Going through our archives, we came across this great post by Dr. AnnMaria De Mars, found in her Business/Judo blog, from February 11, 2015 “Judo and Start-ups: I could write a book” that we wanted to share in case you missed it the first time around.
I just came up with the name of my non-existent reality show: Start-up Judo
(An acquaintance of ours noted that reality shows about little people are popular, e.g., The Little Couple and suggested that since both Julia and I are pretty short we could have a show called “Little Start-up”. Said acquaintance made sure to convey the suggestion through text message and safely out of punching range. Hmph.)
The longer I work on 7 Generation Games, the more it becomes clear to me how much judo and start-ups have in common. There is a reason this blog is titled The Business/Judo of Life.
(This blog has a title? Really? Yes. It does.)
Here, in random order, are some lessons I have learned from judo that have helped me greatly.
- Progress happens in tiny steps. Whether it is doing the same technique 100 times or making another two-minute video that plays in the game, it’s unlikely that you will see a massive improvement in a single day, or even a week.
- Small steps add up. Eventually, you WILL beat that person you had never been able to defeat, your game will run without crashing.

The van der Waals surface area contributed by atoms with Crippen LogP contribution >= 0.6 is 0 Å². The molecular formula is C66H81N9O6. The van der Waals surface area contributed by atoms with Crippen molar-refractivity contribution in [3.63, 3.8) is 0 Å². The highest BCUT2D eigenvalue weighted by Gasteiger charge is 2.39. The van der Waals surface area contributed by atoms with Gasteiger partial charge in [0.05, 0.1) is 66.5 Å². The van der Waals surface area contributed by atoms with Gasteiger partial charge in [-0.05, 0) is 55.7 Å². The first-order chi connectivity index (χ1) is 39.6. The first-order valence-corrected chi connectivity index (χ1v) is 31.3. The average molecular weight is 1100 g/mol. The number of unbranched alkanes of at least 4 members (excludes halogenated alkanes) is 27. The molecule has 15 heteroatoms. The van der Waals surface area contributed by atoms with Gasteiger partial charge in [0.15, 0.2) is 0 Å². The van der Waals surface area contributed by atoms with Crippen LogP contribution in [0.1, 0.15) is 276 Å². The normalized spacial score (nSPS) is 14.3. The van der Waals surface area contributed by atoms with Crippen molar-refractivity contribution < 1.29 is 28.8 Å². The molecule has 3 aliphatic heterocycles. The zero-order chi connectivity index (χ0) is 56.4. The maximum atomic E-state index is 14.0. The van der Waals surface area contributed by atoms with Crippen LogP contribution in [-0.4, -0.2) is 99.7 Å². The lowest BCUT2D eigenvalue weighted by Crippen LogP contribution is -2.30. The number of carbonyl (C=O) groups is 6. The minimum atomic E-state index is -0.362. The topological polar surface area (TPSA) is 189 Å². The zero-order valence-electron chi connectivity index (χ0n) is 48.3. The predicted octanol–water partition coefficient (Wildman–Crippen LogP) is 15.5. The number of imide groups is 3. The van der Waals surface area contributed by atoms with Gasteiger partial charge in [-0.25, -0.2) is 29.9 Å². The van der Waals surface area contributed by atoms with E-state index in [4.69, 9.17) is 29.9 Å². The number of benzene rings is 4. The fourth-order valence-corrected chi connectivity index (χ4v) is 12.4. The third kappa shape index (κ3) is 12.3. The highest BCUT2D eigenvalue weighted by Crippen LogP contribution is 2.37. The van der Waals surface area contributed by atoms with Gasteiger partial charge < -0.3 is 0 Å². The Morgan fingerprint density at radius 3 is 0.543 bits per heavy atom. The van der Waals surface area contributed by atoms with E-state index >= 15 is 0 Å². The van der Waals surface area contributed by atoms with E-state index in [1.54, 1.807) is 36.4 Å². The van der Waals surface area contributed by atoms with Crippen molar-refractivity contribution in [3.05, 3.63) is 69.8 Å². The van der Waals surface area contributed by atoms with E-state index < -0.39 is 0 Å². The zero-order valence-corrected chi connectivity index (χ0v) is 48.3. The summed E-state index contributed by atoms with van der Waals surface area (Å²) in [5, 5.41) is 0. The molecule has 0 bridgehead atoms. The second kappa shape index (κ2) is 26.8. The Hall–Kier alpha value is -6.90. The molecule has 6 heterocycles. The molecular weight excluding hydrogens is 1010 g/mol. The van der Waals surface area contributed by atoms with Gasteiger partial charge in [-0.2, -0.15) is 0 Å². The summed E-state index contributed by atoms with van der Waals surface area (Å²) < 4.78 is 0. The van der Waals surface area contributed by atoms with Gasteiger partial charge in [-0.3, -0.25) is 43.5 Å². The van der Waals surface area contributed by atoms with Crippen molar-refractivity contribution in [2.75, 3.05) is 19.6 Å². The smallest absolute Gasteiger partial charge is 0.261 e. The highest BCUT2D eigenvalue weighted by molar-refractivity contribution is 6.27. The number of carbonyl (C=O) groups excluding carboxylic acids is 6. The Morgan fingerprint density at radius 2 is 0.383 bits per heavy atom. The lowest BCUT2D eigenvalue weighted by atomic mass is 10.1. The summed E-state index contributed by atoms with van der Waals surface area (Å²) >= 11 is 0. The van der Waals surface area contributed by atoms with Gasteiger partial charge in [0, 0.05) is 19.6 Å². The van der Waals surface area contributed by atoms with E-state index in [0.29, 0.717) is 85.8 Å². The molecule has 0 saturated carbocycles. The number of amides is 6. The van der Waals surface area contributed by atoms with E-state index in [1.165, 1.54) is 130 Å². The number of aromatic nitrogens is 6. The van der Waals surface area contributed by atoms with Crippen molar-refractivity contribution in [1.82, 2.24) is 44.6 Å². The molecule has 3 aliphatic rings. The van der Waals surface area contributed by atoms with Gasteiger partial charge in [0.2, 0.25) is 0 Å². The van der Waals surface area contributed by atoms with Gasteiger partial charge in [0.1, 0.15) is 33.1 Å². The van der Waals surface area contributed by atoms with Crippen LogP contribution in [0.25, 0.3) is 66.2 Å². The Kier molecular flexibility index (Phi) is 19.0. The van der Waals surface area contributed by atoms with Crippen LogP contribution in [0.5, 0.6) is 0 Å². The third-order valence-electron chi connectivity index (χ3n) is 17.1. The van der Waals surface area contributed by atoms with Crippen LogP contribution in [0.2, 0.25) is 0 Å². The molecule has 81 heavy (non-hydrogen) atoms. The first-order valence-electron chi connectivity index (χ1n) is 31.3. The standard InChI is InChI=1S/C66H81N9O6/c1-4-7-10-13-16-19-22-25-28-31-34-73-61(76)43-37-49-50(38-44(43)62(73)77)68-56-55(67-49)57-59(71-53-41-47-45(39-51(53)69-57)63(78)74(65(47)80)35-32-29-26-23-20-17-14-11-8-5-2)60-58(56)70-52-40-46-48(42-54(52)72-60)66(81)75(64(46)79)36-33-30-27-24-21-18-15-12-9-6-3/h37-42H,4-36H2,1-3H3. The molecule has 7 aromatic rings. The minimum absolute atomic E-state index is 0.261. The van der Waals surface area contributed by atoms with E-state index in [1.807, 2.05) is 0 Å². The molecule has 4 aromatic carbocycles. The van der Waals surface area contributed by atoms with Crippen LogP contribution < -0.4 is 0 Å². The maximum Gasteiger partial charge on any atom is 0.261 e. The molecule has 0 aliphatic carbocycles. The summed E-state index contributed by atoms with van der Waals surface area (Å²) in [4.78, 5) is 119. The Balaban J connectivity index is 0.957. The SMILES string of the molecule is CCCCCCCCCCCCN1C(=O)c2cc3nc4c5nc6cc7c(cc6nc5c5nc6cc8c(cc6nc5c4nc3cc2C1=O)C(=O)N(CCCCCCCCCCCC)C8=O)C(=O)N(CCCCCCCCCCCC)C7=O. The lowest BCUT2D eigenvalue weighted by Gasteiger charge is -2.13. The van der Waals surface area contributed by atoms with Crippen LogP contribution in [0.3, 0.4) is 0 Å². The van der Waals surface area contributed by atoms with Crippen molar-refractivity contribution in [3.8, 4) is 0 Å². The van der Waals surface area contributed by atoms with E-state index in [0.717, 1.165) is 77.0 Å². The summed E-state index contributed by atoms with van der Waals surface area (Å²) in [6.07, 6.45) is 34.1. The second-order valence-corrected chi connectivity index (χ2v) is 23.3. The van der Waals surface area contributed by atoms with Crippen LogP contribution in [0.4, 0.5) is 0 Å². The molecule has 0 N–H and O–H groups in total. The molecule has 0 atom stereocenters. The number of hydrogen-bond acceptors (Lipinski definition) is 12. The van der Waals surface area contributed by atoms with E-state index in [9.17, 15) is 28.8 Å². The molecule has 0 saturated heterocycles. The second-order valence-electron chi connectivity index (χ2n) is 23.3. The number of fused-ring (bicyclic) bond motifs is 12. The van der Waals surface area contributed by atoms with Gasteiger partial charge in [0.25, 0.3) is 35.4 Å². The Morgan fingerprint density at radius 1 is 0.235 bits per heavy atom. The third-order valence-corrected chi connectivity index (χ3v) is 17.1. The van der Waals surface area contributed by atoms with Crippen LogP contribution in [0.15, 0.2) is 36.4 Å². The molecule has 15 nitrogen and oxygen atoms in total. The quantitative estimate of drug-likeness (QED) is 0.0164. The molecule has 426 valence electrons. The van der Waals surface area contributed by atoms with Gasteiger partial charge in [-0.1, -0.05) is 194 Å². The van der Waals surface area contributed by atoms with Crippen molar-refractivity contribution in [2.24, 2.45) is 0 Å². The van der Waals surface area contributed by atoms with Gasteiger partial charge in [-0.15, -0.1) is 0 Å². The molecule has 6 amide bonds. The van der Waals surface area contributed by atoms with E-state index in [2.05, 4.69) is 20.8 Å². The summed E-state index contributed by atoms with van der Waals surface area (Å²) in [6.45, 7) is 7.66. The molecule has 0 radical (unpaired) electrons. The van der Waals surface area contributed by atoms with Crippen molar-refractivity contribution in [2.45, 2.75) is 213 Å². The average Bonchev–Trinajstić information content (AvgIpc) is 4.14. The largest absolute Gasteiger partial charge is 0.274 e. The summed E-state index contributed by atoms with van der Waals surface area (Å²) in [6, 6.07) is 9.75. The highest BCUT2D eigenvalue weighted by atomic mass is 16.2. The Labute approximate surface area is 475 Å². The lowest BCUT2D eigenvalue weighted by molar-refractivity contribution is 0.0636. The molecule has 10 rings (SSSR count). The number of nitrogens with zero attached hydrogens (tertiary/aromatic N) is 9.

- Perseverance matters more than anything. You can have all of the talent in the world, the best team in the world and train like a beast, but if you don’t keep it up for the long haul, you’ll never make it.
- A good team around you matters, but they don’t have to look like every other team. I trained with a lot of guys in their forties at the Naval Training Center. They’d each take 15 falls for me and then I’d go on to the next one. I’d get in hundreds of throws a night. Our team at 7 Generation Games doesn’t look like Electronic Arts, but we get the job done.
- Failure often sets you up for later success. I can think of matches that I lost that made me determined never to lose that way again. We’ve tried certain game designs, development environments, that didn’t work. Was it a waste of time? No, because we learned from it and the subsequent work was faster and better.
You exercise your muscles, why not exercise your brain?
Speaking of better, our new game, Fish Lake, is out. Don’t remember how to find 1/8 x 1/4 ? Is that 1/2 or 1/32 or 972?
I know a lot of people donate our games to schools and that is super-appreciated, but I’d also suggest that you download it and play it yourself. It’s only $9.99 (yes, less than $10). It’s fun. And you’ll get smarter.